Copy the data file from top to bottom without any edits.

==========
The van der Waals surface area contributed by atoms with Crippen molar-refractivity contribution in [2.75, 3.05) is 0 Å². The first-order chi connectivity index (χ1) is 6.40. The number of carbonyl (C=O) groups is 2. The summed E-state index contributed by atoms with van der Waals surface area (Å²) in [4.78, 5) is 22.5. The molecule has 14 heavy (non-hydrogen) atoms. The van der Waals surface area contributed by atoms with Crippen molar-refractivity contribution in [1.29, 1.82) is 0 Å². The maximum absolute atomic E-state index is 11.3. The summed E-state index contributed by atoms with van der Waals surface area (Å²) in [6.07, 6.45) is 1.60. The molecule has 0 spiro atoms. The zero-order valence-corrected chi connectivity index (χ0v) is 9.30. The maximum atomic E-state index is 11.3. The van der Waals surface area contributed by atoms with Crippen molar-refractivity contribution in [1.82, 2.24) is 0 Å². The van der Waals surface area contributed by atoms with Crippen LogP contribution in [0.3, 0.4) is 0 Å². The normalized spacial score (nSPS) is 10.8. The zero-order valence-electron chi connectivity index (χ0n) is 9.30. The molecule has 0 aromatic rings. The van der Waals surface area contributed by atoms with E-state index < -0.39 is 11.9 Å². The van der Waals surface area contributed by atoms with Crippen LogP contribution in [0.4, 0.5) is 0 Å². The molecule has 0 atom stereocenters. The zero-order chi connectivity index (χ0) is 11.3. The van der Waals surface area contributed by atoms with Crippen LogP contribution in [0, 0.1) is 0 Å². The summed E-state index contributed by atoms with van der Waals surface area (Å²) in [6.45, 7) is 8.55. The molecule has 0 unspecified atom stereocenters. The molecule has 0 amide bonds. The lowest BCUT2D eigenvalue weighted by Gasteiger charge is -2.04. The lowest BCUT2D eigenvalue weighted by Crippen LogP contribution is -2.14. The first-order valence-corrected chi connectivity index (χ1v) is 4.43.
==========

The van der Waals surface area contributed by atoms with Crippen molar-refractivity contribution in [2.75, 3.05) is 0 Å². The first-order chi connectivity index (χ1) is 6.40. The number of carbonyl (C=O) groups is 2. The summed E-state index contributed by atoms with van der Waals surface area (Å²) in [4.78, 5) is 22.5. The molecule has 14 heavy (non-hydrogen) atoms. The van der Waals surface area contributed by atoms with Crippen molar-refractivity contribution in [1.29, 1.82) is 0 Å². The maximum absolute atomic E-state index is 11.3. The summed E-state index contributed by atoms with van der Waals surface area (Å²) in [6.07, 6.45) is 1.60. The molecule has 0 spiro atoms. The zero-order valence-corrected chi connectivity index (χ0v) is 9.30. The maximum atomic E-state index is 11.3. The van der Waals surface area contributed by atoms with Crippen molar-refractivity contribution in [1.82, 2.24) is 0 Å². The van der Waals surface area contributed by atoms with Crippen LogP contribution in [0.3, 0.4) is 0 Å². The normalized spacial score (nSPS) is 10.8. The zero-order valence-electron chi connectivity index (χ0n) is 9.30. The molecule has 0 aromatic rings. The van der Waals surface area contributed by atoms with E-state index < -0.39 is 11.9 Å². The van der Waals surface area contributed by atoms with Crippen LogP contribution in [0.4, 0.5) is 0 Å². The molecule has 0 atom stereocenters. The zero-order chi connectivity index (χ0) is 11.3. The van der Waals surface area contributed by atoms with Crippen LogP contribution in [0, 0.1) is 0 Å². The summed E-state index contributed by atoms with van der Waals surface area (Å²) in [6.45, 7) is 8.55. The molecule has 0 unspecified atom stereocenters. The molecule has 0 amide bonds. The lowest BCUT2D eigenvalue weighted by Gasteiger charge is -2.04. The lowest BCUT2D eigenvalue weighted by Crippen LogP contribution is -2.14. The first-order valence-corrected chi connectivity index (χ1v) is 4.43.